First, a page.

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Development of virtual network computing (VNC) environment for networking and enhancing user experience

Al-Malki, Dana Mohammed (2006). Development of virtual network computing (VNC) environment for networking and enhancing user experience. (Unpublished Doctoral thesis, City University London)


Virtual Network Computing (VNC) is a thin client developed by Real VNC Ltd, Formerly of Olivetti Research Ltd/AT&T labs Cambridge and can be used as a collaborative environment, therefore it has been chosen as the basis of this research study. The purpose of this thesis is to investigate and develop a VNC based environment over the network and to improve the users’ Quality of Experience (QoE) of using VNC between networked groups by the incorporation of videoconferencing with VNC and enhancing QoE in Mobile environments where the network status is far from ideal and is prone to disconnection.

This thesis investigates the operation of VNC in different environments and scenarios such as wireless environments by investigating user and device mobility and ways to sustain their seamless connection when in motion. As part of the study I also researched all groups that implement VNC like universities, research groups and laboratories and virtual laboratories. In addition to that I identified the successful features and security measures in VNC in order to create a secure environment. This was achieved by pinpointing the points of strength and weakness in VNC as opposed to popular thin clients and remote control applications and analysing VNC according to conforming to several security measures.

Furthermore, it is reasonable to say that the success of any scheme that attempts to deliver desirable levels of Quality of Service (QoS) of an effective application for the future Internet must be based, not only on the progress of technology, but on usersʹ requirements. For instance, a collaborative environment has not yet reached the desired expectation of its users since it is not capable of handling any unexpected events which can result from a sudden disconnection of a nomadic user engaged in an ongoing collaborative session; this is consequently associated with breaking the social dynamics of the group collaborating in the session. Therefore, I have concluded that knowing the social dynamics of application’s users as a group and their requirements and expectations of a successful experience can lead an application designer to exploit technology to autonomously support the initiating and maintaining of social interaction. Moreover, I was able to successfully develop a VNC based environment for networked groups that facilitates the administration of different remote VNC sessions. In addition to a prototype that uses videoconferencing in parallel to VNC to provide a better user’s QoE of VNC. The last part of the thesis was concerned with designing a framework to improve and assess QoE of all users in a collaborative environment where it can be especially applied in the presence of nomadic clients with their much frequent disconnections. I have designed a conceptual algorithm called Improved Collaborative Quality of Experience (IC‐QoE), an algorithm that aims to eliminate frustration and improve QoE of users in a collaborative session in the case of disconnections and examined its use and benefits in real world scenarios such as research teams and implemented a prototype to present the concepts of this algorithm. Finally, I have designed a framework to suggest ways to evaluate this algorithm.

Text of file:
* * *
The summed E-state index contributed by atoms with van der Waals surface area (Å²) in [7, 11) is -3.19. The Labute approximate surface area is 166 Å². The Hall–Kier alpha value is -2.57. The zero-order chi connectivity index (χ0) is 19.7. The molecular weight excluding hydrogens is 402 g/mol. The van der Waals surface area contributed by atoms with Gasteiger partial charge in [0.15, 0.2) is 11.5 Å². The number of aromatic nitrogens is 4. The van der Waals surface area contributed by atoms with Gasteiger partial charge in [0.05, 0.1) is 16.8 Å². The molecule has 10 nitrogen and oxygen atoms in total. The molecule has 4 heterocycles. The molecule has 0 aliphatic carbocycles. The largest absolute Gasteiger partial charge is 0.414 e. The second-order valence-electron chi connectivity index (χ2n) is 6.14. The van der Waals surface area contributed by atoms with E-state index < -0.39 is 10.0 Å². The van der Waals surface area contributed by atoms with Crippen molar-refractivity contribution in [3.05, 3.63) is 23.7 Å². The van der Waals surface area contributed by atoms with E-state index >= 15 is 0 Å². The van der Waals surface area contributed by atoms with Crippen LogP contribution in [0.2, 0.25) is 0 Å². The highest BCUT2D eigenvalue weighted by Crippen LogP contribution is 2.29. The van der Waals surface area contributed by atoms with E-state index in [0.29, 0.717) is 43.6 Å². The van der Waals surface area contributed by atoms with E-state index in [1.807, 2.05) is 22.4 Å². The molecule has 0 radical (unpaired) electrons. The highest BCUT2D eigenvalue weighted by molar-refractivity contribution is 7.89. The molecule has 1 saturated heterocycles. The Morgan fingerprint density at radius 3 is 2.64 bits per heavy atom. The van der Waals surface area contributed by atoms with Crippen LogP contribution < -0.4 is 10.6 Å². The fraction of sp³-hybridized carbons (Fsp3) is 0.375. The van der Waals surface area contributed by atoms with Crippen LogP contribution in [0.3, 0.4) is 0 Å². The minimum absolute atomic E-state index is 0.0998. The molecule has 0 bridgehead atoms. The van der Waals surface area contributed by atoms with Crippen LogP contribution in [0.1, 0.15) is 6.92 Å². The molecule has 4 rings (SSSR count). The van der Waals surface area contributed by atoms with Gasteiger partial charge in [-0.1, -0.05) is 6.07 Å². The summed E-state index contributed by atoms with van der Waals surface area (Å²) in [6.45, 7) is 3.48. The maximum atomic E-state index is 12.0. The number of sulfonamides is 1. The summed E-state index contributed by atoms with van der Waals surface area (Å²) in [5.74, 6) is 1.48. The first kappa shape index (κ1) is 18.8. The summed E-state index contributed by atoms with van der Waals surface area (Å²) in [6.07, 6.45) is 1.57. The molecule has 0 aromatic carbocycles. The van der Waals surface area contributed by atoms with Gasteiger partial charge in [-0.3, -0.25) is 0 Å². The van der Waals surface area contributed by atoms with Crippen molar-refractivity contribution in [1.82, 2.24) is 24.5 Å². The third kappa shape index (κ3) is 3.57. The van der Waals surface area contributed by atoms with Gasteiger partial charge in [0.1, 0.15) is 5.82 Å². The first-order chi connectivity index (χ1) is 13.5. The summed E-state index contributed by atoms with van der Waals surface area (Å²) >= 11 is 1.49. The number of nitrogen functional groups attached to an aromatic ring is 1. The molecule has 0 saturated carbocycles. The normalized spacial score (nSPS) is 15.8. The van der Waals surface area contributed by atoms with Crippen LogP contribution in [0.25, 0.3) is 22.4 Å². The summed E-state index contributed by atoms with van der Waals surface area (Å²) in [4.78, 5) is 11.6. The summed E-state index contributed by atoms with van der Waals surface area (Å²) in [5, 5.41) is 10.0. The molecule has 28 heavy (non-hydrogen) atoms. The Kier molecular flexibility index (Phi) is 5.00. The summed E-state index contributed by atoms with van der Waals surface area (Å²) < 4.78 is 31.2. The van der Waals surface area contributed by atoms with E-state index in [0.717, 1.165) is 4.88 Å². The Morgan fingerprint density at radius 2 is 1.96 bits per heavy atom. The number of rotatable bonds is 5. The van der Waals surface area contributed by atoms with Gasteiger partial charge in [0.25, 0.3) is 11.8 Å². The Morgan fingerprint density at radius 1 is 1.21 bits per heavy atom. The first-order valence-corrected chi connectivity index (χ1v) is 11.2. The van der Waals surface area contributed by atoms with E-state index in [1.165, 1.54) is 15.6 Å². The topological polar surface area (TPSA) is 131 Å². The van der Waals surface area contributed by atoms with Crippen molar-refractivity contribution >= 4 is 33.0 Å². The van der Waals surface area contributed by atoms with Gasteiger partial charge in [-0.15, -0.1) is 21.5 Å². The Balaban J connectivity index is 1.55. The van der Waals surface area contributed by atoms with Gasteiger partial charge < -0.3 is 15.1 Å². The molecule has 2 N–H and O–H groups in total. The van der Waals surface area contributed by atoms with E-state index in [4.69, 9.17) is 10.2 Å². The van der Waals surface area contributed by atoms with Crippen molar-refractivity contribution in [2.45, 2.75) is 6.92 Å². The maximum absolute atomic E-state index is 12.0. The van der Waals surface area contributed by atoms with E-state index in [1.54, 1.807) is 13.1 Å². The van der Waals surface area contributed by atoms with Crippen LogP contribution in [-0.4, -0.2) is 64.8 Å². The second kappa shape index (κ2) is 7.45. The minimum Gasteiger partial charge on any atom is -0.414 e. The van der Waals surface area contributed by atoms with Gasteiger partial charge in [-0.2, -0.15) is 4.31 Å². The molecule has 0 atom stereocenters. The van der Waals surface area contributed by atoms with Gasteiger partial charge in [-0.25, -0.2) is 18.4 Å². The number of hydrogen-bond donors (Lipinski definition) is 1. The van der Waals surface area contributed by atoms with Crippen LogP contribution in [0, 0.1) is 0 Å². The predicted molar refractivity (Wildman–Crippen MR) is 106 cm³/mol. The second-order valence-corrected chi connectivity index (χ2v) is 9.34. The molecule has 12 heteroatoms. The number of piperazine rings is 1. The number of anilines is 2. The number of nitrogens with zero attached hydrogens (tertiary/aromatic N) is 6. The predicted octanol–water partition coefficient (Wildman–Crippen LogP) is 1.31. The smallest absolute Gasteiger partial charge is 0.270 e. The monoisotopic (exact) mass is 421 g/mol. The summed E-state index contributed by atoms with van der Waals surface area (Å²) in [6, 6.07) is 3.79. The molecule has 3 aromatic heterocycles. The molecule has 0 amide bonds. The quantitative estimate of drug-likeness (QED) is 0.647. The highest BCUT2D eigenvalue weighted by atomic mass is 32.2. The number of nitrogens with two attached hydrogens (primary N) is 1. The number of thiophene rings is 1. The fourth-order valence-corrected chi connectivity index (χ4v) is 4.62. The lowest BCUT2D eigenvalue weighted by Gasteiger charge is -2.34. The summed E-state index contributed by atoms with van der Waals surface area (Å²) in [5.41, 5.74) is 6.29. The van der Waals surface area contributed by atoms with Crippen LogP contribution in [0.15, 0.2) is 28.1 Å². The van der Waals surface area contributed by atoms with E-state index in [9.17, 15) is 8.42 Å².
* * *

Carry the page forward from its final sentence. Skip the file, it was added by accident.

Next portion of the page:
Publication Type: Thesis (Doctoral)
Subjects: Q Science > QA Mathematics > QA75 Electronic computers. Computer science
Q Science > QA Mathematics > QA76 Computer software
Departments: School of Science & Technology > Engineering
Doctoral Theses
School of Science & Technology > School of Science & Technology Doctoral Theses
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